Ian Hope, Executive Director, Alberta Automotive Recyclers and Dismantlers Association and ARC Board Member took the stage to announce that Haiti Arise has joined Car Heaven, the charitable program that ensure end of life vehicles are properly repaired while providing funds to a charity and a tax receipt for the owner. This will provide long-term financial support to Haiti Arise.

Special guest Dana-Lynn Wood took the podium to discuss Canadian Anti-Spam Legislation (CASL). A Senior Advisor, Compliance and Enforcement at the Canada Radio-television and Telecommunications Commission (CRTC), Wood provided attendees with guidance and tools for how businesses can navigate these regulations.

Andrew Shepherd, Executive Director, I-CAR Canada, outlined the emergence of I-CAR Platinum and Gold recognition as standards for shop performance in North America. He shared details on the training required for shops to attain Gold Class status, including costs. It’s clear that I-CAR training will continue to increase in Canada and more OE’s require the training for their individual certification programs.

The second panel discussion of the day followed Shepherd’s presentation. Moderated by Larry Jefferies and Joe Carvalho of Economical Insurance, the discussion focused on the increasing number of new challenges and changes facing the collision repair industry. The panelists were Tony Canade of Assumed Automotive, Ken Friesen of Concours Collision Centres and Terry Allen of Speedy Collision. Much of the discussion was focussed on the need for investment in equipment and training, and finding a way to see a reasonable return on the investment. OE certification, repair segmentation, repair complexity, and different options for establishing industry standards were also discussed. CCIF’s live feedback system, the VOICE, was used to poll the audience for their input and feedback during the session.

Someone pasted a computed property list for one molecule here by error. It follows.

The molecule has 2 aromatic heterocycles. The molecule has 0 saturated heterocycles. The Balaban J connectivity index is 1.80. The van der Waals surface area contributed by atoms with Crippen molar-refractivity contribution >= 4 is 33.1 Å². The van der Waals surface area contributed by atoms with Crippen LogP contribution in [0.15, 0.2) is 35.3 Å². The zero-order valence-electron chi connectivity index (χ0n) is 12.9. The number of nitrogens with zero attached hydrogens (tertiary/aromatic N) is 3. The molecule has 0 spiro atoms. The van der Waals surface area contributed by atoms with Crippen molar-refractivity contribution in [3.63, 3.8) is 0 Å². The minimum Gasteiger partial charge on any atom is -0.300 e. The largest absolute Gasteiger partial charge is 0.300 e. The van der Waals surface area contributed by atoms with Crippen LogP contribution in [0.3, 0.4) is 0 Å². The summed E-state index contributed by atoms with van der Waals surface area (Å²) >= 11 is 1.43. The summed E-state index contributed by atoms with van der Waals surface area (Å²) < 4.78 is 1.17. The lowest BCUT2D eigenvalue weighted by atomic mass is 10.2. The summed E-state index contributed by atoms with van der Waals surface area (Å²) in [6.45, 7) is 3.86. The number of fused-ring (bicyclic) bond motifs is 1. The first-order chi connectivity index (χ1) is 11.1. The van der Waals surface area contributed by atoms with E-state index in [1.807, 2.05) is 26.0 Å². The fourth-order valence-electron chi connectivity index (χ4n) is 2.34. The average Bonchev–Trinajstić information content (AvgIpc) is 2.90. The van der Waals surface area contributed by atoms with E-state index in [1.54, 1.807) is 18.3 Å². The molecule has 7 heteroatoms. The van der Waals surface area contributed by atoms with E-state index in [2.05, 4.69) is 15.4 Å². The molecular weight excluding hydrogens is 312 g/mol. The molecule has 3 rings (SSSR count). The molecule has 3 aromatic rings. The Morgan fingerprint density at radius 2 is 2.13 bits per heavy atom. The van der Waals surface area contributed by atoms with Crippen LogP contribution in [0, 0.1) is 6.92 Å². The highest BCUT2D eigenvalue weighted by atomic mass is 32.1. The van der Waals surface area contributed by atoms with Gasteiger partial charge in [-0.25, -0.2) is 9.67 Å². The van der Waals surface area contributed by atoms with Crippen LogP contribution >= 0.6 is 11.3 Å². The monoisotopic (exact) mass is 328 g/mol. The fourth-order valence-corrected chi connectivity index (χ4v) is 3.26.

The last full presentation of the day was delivered by Scott Wideman, Collision Program Manager, Volkswagen Group Canada. Wideman provided insight on the direction that Audi vehicle construction is heading, including the design architecture for the TT, Q7 and R8. Highlights included a discussion of the materials used in body construction and associated repair techniques, and an outline of what impact this new architecture will have on the Audi Certified Collision Repair network.

Chairman Jefferies delivered the closing remarks and discussed feedback obtained from the VOICE. This marks the last meeting of Jefferies’ tenure as Chairman, before handing over the gavel to Joe Carvalho of Economical Insurance, who will serve as Chairman throughout 2016.

The next meeting of the CCIF will take place January 28, 2016 in Vaughan, Ontario. Please visit ccif.ca for more information.